Hard-line clerics

In Israel, the Orthodox rabbis who control marriage and divorce argue that their strict definition of Jewishness -- it passes only through the mother -- is vital to preserve the unity of a long-persecuted people, and to spare the offspring of mixed marriages from inheriting similar problems when their time comes to marry.

Clerics are just as firm in Lebanon, whose Muslim and Christian populations subdivide into 18 officially recognized religious groups.

"For us, a person who has civil marriage is like a person who is committing adultery," Father Joseph Abdul-Sater, a Maronite Catholic priest and religious judge, said. "The marriage is the sacrament while civil marriage is a contract, and for that reason it is considered cohabitation."

Mohammed Dali Balta, a Sunni Muslim judge, said in an interview that if human beings are allowed to write marriage laws, rather than live by religiously sanctified Muslim law, "they can one day legalize marriage between homosexuals."

The Israeli and Lebanese couples who marry in Cyprus tend to feel bitter and discriminated against, and while they may consider each other enemies, they would probably find much to agree on as far as marriage law is concerned.

"Who is ruling the country? In a way, it's the religious parties," said Wakim, 39, the Lebanese groom. "Not separating the church from government from the beginning... this is the biggest problem."

Ghamloush, his 33-year-old bride, said Lebanon, with so many religious groups, badly needs civil marriage. "Because if you respect your partner, you shouldn't expect him to change his religion for you."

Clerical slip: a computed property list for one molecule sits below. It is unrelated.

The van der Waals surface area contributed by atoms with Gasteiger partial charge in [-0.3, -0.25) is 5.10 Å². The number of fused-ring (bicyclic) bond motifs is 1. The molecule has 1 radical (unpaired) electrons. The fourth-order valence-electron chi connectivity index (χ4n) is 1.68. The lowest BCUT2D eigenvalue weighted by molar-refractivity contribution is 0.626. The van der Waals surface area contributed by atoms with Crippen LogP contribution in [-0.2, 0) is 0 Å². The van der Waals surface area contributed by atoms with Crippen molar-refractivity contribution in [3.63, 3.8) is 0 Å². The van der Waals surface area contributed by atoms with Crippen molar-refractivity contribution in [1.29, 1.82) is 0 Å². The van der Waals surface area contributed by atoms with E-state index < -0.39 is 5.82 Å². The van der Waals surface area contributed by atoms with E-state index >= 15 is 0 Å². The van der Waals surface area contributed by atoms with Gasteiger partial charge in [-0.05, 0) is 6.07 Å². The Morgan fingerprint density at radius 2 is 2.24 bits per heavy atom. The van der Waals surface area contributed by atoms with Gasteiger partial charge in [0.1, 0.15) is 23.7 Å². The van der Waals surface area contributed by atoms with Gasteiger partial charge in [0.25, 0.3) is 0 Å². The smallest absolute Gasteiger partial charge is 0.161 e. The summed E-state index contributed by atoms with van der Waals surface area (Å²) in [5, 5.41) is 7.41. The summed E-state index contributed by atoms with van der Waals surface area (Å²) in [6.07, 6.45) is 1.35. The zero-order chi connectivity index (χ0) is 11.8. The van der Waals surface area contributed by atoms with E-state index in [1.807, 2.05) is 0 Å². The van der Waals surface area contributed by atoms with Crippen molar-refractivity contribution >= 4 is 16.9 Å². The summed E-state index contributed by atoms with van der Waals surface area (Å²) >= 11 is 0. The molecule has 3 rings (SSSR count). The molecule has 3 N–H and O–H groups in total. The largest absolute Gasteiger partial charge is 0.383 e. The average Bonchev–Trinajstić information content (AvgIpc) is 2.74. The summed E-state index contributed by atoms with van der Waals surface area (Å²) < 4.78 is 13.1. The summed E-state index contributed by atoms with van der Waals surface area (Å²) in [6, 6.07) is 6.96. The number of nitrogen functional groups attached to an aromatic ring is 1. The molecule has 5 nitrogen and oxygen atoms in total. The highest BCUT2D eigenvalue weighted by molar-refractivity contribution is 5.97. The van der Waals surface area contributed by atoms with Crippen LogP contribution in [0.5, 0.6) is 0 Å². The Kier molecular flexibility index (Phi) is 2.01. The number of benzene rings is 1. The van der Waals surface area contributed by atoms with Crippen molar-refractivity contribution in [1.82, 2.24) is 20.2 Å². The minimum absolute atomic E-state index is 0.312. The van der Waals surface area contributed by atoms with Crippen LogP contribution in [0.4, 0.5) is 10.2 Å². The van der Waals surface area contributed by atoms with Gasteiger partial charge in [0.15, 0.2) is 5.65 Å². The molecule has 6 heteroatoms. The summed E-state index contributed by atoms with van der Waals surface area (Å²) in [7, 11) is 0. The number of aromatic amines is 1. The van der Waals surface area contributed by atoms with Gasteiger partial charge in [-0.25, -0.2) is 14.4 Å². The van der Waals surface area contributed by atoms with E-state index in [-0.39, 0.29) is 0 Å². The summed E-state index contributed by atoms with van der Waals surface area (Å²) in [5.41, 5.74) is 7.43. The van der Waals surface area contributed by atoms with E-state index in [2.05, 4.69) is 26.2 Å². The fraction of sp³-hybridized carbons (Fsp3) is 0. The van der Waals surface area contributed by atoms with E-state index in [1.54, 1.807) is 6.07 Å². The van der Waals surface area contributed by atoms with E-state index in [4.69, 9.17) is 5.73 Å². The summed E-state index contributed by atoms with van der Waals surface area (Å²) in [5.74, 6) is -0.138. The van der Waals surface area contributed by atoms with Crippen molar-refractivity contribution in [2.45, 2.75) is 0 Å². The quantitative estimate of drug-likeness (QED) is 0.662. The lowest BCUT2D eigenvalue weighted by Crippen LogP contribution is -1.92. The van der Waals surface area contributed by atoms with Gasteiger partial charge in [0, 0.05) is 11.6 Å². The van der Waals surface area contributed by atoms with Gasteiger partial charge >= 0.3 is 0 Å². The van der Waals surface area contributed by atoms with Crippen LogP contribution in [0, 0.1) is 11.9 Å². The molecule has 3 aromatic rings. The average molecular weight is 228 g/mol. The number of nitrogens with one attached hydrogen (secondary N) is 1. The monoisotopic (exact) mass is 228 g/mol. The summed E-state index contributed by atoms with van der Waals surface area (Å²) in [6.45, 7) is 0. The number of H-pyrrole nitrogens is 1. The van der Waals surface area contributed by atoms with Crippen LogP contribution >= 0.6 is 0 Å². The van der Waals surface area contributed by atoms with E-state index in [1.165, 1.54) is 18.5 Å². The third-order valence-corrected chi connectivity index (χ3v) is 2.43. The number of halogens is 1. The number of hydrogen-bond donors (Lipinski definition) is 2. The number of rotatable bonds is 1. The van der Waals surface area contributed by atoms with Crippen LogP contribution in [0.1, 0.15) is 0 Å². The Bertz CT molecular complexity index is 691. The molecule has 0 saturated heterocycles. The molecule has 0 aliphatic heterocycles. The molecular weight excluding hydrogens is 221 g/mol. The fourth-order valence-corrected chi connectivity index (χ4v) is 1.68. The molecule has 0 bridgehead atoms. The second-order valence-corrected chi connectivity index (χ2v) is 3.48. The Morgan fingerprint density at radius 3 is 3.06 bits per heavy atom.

Stafeev, who works in construction in Israel, said people's religion should be their own affair. "Israel is a democratic state," he said. "Everyone should have the will and the right to do what they want."

Both Lebanon and Israel have champions for change.

Last year a campaign called "All for Civil Marriage in Lebanon" spread through Facebook and became a movement that is trying to legalize civil marriage for those who have no other option, said Basil Abdullah, a Lebanese civil rights activist.

Political rivalries have stymied the effort, he said, but he was optimistic it would eventually succeed.

In Israel, the marriage issue is a political line in the sand that can threaten governments dependent on religious parties for their parliamentary majorities.

Mixed couples in common-law marriages have won some relief from a 2002 Supreme Court ruling granting them the same rights and benefits as those in religiously sanctioned unions, but they still aren't recognized by the state as married unless they go abroad and have a civil marriage.

Irit Rosenblum, a civil rights lawyer who campaigns for civil marriage, says for many couples, equal benefits aren't enough; to be registered by the state as married "is really important mentally for them."